In a happily synchronized announcement, China's top oil producing and offshore oil companies simultaneously unveiled major discoveries yesterday.
PetroChina announced the discovery of a "very rich" oil field in Bohai Bay, the biggest such find in China for a decade while CNOOC (China National Offshore Oil Corp.) revealed it had made an "exciting find", also in Bohai Bay.
The PetroChina discovery will bear a yield increase for the biggest national oil producer, particularly when combined alongside the huge new gas field the company recently unearthed in Sichuan Province.
With an initial daily output of 500 tons (3,700 barrels), the Bohai Bay field is "the largest find in China in 10 years," Jiang Jiemin, vice-chairman and president of PetroChina, said while briefing in Hong Kong yesterday.
Although he did not provide information on the total reserves of the Bohai oil field, it was confirmed that the Sichuan gas field possesses a daily capacity of 1 million cubic meters.
"The two new fields are milestone discoveries. They have very steady output so far," said Jiang.
PetroChina currently operates six domestic oil and gas fields, each possessing an individual annual output surpassing 10 million tons of oil.
Prior to these twin discoveries, China's largest fossil fuel find in the last 10 years had been a 400-million-ton oil field in northwest China, also found by PetroChina.
Meanwhile, CNOOC stole some of PetroChina's limelight with news that their own Bohai Bay discovery had tentatively yielded 1,600 barrels of oil in a test and could provide approximately 10 million cubic feet of gas per day.
Zhu Weilin, vice-president of CNOOC, said: "We hope to develop a large-scale cluster of oil and gas fields (there) in the future."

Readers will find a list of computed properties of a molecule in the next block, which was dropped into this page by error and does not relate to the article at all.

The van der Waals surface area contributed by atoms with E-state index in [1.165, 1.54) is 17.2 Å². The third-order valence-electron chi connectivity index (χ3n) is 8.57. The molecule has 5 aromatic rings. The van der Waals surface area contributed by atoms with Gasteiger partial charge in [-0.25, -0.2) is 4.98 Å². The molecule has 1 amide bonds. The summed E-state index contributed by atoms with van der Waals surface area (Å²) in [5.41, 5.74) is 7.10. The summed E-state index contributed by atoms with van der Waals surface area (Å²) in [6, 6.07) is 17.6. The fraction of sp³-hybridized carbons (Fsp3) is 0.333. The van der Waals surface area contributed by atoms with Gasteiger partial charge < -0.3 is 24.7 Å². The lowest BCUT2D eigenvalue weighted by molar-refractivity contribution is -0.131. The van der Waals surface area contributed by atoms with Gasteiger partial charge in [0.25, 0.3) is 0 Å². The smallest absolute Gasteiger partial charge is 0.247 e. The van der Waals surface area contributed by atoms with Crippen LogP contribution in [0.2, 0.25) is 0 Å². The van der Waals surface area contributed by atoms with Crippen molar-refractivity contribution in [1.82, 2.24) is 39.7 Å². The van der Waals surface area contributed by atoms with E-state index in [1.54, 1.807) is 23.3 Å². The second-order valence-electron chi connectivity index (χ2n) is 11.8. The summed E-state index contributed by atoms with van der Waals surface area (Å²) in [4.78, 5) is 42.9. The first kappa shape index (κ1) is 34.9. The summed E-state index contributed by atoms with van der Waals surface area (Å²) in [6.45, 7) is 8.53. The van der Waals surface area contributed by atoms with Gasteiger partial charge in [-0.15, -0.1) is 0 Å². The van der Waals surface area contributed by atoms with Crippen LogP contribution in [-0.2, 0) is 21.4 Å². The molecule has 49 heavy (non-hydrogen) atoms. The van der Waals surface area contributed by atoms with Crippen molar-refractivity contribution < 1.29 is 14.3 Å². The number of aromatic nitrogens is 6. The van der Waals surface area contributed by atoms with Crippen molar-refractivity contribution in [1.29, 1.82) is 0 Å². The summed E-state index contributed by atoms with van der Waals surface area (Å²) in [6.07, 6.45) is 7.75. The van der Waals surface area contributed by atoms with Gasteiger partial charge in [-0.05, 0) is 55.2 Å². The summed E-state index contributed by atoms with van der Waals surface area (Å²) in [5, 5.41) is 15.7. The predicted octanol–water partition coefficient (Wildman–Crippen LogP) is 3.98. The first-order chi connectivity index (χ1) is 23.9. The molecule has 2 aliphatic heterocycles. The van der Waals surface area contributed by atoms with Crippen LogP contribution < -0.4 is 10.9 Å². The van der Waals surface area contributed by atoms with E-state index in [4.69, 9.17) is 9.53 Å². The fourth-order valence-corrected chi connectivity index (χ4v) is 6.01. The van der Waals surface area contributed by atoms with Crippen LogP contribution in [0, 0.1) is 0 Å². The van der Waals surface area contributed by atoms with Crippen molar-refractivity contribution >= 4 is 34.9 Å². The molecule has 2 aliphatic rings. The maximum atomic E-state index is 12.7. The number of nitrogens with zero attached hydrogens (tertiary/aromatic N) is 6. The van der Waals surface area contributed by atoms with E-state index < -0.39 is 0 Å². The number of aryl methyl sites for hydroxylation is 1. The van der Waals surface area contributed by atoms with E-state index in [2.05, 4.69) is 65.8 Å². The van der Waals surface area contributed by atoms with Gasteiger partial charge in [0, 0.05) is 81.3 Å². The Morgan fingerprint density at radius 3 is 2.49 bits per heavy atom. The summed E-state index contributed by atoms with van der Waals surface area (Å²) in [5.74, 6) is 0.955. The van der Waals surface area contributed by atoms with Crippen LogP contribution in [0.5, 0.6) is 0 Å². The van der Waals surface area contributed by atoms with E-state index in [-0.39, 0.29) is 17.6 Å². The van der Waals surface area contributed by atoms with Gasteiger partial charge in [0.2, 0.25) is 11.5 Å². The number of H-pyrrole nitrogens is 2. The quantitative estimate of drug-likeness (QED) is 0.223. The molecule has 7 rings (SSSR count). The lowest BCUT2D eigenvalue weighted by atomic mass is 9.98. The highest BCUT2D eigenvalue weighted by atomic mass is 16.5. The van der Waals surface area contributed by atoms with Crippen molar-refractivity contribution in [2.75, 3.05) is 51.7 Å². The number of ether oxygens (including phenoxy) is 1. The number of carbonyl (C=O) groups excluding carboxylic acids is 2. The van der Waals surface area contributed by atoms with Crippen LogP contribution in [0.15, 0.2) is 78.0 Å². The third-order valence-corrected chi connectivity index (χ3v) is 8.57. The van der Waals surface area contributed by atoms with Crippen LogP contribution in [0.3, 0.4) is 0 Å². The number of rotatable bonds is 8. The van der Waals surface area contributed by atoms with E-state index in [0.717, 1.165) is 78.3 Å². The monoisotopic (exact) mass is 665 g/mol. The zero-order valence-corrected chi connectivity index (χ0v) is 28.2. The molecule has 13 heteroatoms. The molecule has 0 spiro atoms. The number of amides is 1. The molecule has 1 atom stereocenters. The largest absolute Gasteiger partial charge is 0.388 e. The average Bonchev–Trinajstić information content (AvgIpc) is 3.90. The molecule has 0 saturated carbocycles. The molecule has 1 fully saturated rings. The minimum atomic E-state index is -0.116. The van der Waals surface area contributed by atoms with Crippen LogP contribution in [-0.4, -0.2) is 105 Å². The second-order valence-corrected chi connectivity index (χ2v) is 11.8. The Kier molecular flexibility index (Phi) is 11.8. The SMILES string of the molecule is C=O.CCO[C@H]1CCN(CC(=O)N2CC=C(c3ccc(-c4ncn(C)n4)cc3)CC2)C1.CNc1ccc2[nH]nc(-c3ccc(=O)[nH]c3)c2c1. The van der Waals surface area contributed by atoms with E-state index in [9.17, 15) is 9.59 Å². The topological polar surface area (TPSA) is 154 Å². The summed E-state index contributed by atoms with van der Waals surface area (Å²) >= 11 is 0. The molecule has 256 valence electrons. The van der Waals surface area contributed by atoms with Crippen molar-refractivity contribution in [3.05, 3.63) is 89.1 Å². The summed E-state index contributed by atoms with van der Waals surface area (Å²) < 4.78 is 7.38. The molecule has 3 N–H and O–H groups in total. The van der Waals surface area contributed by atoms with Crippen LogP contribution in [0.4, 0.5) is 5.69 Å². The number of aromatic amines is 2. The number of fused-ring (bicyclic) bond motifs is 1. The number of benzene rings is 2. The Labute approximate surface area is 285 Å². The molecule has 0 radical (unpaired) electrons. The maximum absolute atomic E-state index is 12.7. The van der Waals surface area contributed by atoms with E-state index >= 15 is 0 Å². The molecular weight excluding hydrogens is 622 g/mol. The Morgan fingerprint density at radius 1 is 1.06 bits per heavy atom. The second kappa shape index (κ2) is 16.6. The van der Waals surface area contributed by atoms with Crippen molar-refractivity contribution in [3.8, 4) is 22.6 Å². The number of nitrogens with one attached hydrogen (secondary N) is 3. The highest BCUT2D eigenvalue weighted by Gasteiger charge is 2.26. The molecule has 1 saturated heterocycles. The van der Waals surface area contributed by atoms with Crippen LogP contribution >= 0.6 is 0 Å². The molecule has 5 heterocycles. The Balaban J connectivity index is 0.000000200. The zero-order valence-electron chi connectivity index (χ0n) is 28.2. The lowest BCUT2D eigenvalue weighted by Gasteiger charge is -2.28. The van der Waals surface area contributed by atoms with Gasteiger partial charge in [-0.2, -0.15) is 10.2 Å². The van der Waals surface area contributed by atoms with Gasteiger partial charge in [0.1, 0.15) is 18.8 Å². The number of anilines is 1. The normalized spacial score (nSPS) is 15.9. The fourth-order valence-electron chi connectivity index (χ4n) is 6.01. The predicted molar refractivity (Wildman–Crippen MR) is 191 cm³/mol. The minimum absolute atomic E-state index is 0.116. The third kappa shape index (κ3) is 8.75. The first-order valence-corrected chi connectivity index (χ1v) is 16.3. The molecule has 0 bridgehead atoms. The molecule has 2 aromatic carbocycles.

The "encouraging" discoveries will come as a significant relief to China's unquenchable thirst for energy and increase the potential for eventual energy independence, according to Han Xuegong, a senior consultant at CNPC, PetroChina's parent company.
"Major oil firms in China share common strategic priorities for domestic oil and gas exploration and production. These discoveries will affirm these strategies and provide stronger business bases for local oil and gas fields," Han said.
As production output at existing oil fields continues its gentle slide, oil companies are exploring all avenues to provide new input and maintain the country's energy stability.
"Oil and gas fields located in east China are generally older and are witnessing decreasing output. Therefore, these new discoveries are especially significant," Han pointed out.
Pressured by a demanding domestic market, PetroChina raised its production to top 1 billion barrels of oil equivalent last year with crude oil accounting for 831 million barrels thereof.
Jiang also predicted that PetroChina's oil output could well rise to 2.3 million barrels a day this year, with gas production following this trend, peaking 4.56 billion cubic feet a day. The company's refineries are set to process over 2.25 million barrels of crude daily.
On the back of a strong 2006 where it registered a turnover of 689 billion yuan (US$89 billion), PetroChina's bottom line could suffer this year as capital spending is forced up by 25 percent due to the company's need to drill deeper and further afield in its quest for oil and gas.
(China Daily March 20, 2007)